Once a plant has been infected, there is no way to cure it, and it’s best to remove the infected plant to prevent the spread to nearby healthy plants. Leafhoppers prefer to overwinter in perennial weeds such as thistles and dandelions. If you have leafhopper problems, then removing these perennial weeds can reduce their habitat. They can also be controlled with insecticides.
Powdery mildew appears as a white flour-like powder on the leaves. To prevent powdery mildew issues, avoid overhead watering and always bottom water your plants. Neem oil may also be sprayed as a preventative measure to reduce the colonization of spores on foliage.
In advanced cases of mildew, it may be best to remove and destroy infected plant material to prevent it from spreading to nearby healthy plants. After removing infected material, spray neem oil or a liquid copper fungicide onto the remainder of the plant and nearby plants to reduce the risk of further spread.
The same goes for bacterial wilt disease. This disease causes the base and stems of the cosmos to wilt and brown. There is no cure for the bacterial pathogen that causes the disease, and affected plants should be dug up and disposed of. Prevent the disease by using only disease-free seed and keeping the bed free of plant debris.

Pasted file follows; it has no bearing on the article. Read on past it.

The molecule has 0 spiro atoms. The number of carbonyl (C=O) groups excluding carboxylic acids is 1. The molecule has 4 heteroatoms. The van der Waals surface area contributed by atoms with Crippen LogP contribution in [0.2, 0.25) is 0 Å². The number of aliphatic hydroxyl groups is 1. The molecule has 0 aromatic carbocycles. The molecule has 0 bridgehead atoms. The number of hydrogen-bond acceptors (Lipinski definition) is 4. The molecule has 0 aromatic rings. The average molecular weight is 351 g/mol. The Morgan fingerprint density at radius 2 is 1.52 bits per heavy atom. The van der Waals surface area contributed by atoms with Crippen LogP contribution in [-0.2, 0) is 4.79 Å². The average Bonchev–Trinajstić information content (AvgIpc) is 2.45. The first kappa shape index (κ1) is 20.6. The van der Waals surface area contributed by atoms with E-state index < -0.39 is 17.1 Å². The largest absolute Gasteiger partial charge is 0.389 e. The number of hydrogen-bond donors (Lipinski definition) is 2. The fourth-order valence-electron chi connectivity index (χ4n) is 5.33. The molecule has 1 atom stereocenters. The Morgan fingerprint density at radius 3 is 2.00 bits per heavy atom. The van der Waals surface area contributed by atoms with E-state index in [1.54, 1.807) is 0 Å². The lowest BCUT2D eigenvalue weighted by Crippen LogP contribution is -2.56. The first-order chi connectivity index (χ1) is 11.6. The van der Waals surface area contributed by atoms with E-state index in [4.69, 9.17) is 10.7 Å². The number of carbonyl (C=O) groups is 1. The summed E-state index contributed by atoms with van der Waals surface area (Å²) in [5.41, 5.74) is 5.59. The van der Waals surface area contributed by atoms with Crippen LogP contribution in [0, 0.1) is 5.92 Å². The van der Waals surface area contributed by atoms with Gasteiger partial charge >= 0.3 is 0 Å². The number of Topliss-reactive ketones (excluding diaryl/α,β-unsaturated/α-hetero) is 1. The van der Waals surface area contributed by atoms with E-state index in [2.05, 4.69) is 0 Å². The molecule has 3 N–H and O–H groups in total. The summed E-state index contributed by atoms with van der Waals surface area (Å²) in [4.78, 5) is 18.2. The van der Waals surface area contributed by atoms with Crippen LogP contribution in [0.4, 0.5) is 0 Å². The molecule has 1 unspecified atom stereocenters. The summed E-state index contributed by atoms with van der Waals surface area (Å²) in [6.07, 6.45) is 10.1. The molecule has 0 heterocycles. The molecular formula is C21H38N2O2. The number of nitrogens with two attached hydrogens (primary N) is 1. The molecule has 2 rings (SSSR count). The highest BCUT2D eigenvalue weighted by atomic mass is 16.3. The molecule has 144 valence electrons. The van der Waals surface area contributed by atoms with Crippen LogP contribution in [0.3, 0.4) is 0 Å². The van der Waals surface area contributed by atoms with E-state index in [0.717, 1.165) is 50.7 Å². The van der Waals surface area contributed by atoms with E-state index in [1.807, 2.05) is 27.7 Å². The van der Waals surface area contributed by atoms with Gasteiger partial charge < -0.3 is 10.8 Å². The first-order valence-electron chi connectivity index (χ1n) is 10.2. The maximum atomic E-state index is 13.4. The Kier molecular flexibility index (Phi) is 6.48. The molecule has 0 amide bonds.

Frequently Asked Questions
Cosmos bipinnatus flowers. Source: nousku
Q: Can cosmos come back every year?
A: Yes! The cosmos flower easily self-sows and will likely form a dense patch in a flower bed where it will come back year after year. Most varieties are annuals and will need to be resown each year, although chocolate cosmos are perennials that grow from tubers and are hardy to USDA zone 7.
Q: Is cosmos full sun or shade?
A: Cosmos prefer full sun but can tolerate and even benefit from partial shade in areas with extreme heat or extended periods of hot weather.
Q: Where do cosmos grow best?
A: The cosmos flower grows best in a sunny spot with well-draining soil.
Q: What do I do with my cosmos after flowering?
A: They make excellent cut flowers! They can be cut and brought inside for a beautiful bouquet. Otherwise, cut them back as the blooms fade, and you’ll be rewarded with even more cosmos flowers.
Q: How long do cosmos plants last?
A: Cut flowers will last for 7-10 days. Cosmos plants will continue to bloom with regular deadheading until the first frost.
Q: Do cosmos grow well in pots?
A: Yes, they can grow well in pots if provided with the appropriate drainage.
Q: How long does cosmos bloom?
A: Cosmos will begin blooming in early summer, and with regular deadheading, they will continue to bloom until the first frost.
Q: Why are my cosmos so tall?
A: Cosmos, in general, will grow to be several feet tall, but certain taller varieties can grow up to 6ft tall! If growing a taller variety, it’s best to plant them in an area of your garden where they won’t shade out shorter plants.